Introducing: Unbound Books

We are so excited about Unbound Books!   This is a brand new autism acceptance library serving the community of Modesto, CA.   Their mission, from their Facebook page:

“At Unbound Books Autism Acceptance Library, we believe in a world where Autistics control the discourse on all autism related topics, one where their voices are not only heard and respected, but sought out. A world where Autistic people are recognized as the ONLY experts on Autistic people and the issues that affect their lives.

We want the next generation of Autistics to grow up in a world where they will not be bullied, abused, or murdered by the people who were supposed to protect them. To be free from ableist “interventions” that promise to make them “indistinguishable from peers,” and often come with a side of PTSD.

Instead, we envision a world where Autistic people are not only accepted, but embraced as valuable members of society.

Our mission is to help create that world by challenging the way people think about autism. But we cannot do it alone. We can amplify Autistic voices, but you have to be willing to listen. We hope you will join us.“

We asked the founder, Lana Thomas to answer a few questions to introduce the PACLA community to this amazing new project that is going to help change the conversation about autism in their community!

 

1. Can you introduce and tell us a little about yourself?

I am 41 years old. I’m allistic and neurodivergent. I have epilepsy. I’m married to a neurotypical man and together we have a twice-exceptional (Autistic + gifted) daughter. I live in a community that is deeply entrenched in the pathology paradigm, so I am trying to change that.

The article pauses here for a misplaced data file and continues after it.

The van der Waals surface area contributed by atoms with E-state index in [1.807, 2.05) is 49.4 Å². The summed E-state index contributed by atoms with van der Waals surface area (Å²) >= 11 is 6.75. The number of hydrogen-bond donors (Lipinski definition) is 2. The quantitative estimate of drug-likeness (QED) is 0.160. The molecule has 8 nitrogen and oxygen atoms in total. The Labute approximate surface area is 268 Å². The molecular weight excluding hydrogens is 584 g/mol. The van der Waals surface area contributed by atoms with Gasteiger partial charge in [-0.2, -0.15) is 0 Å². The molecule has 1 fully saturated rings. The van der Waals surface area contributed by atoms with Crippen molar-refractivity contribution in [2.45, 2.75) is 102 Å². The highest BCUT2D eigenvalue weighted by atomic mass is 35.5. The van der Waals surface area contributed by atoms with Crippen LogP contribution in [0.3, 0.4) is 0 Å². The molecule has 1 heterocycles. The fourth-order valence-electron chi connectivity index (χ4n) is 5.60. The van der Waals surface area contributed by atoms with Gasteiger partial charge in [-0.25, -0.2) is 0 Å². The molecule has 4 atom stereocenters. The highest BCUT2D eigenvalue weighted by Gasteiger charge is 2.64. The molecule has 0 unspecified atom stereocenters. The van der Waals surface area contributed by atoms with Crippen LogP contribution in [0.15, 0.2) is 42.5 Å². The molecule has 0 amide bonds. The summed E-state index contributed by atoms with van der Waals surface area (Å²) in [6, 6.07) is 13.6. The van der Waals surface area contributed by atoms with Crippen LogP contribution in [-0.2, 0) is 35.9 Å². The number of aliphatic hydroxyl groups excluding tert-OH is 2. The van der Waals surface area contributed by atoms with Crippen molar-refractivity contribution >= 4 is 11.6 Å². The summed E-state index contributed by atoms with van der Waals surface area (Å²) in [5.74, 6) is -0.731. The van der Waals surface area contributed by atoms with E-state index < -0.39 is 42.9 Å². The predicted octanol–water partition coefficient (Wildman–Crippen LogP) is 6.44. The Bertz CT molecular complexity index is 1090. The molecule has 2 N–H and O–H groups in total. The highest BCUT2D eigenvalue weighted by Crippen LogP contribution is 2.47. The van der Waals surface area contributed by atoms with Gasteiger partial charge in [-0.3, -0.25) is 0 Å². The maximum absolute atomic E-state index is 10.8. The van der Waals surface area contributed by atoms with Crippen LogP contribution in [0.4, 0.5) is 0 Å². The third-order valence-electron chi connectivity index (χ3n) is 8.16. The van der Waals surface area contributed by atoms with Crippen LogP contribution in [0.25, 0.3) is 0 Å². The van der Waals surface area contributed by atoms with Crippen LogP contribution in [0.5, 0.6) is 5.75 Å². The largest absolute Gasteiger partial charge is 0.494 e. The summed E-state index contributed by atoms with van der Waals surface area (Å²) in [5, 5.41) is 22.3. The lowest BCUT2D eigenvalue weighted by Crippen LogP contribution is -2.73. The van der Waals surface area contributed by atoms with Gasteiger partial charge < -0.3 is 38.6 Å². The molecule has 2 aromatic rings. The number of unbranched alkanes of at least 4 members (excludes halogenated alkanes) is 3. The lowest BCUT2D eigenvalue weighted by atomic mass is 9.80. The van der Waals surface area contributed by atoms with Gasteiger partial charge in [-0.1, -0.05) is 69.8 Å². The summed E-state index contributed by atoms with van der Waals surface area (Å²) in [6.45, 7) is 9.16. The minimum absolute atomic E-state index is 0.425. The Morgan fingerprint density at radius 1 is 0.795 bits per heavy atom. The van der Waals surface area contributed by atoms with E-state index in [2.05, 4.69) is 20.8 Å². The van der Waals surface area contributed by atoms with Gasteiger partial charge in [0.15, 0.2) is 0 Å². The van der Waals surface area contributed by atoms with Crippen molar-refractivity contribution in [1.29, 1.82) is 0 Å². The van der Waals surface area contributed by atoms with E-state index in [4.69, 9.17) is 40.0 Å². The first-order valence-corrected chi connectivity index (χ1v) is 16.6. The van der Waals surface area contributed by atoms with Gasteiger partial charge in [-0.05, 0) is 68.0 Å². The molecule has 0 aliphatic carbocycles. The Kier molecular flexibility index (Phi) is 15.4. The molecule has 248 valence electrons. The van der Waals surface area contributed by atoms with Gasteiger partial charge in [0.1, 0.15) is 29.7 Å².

2. How are you connected to autism and the neurodiversity movement?

Unfortunately, the neurodiversity movement is literally non-existent in my area as far as I can tell. I actually had never heard the term “neurodiversity” before my daughter was identified as autistic. I was Googling things like “anti-ABA” and “Autistic bloggers,” when I stumbled onto it. I just made it my mission to learn about autism from Autistic people, so I started following blogs by Autistic activists, joined Autistic moderated online communities, followed Autistic led organizations, and watched videos of speeches given by Autistic advocates. There’s so much information out there, but you have to sift through so much misinformation to get to it. So that’s pretty much the purpose of my library. People can find all of this information in one place without the sifting.

3. What thing or things motivated you to start a library in your community?

Well, once I started following the work of Autistic activists, and the neurodiversity movement, I would try to explain to people that the things Autistic people advocate for and support are in direct opposition to the things parents and professionals advocate for and support- even down to the definition of autism! I would bring this up and people would act as though I was some kind of radical for actually valuing what Autistics have to say about their own lives. I became frustrated at how quick allistic people are to dismiss Autistic people, so I started to think about how I could get people to listen to Autistic people. I thought about donating books to the local library, but that still left the problem of people having to sift through the bad stuff to get to the good stuff.

It was right around that time that one of the pages I follow on Facebook posted a link to the Ed Wiley Autism Acceptance Library, and it hit me- that’s exactly what we need here! At the time, it didn’t occur to me to start my own. I just thought,”That’s brilliant! Too bad it’s all the way in WA though.” So one day I commented on a Facebook post about the library that I wish there were something like that in CA. Lei actually replied to my comment & told me to e-mail her and she would tell me how she got her library started. We’ve been e-mailing each other back and forth ever since and she has been enormously helpful and supportive through this whole process. I’ve never done anything like this before, so I quite literally could not have done this without her help.

4. What goals do you have for your library?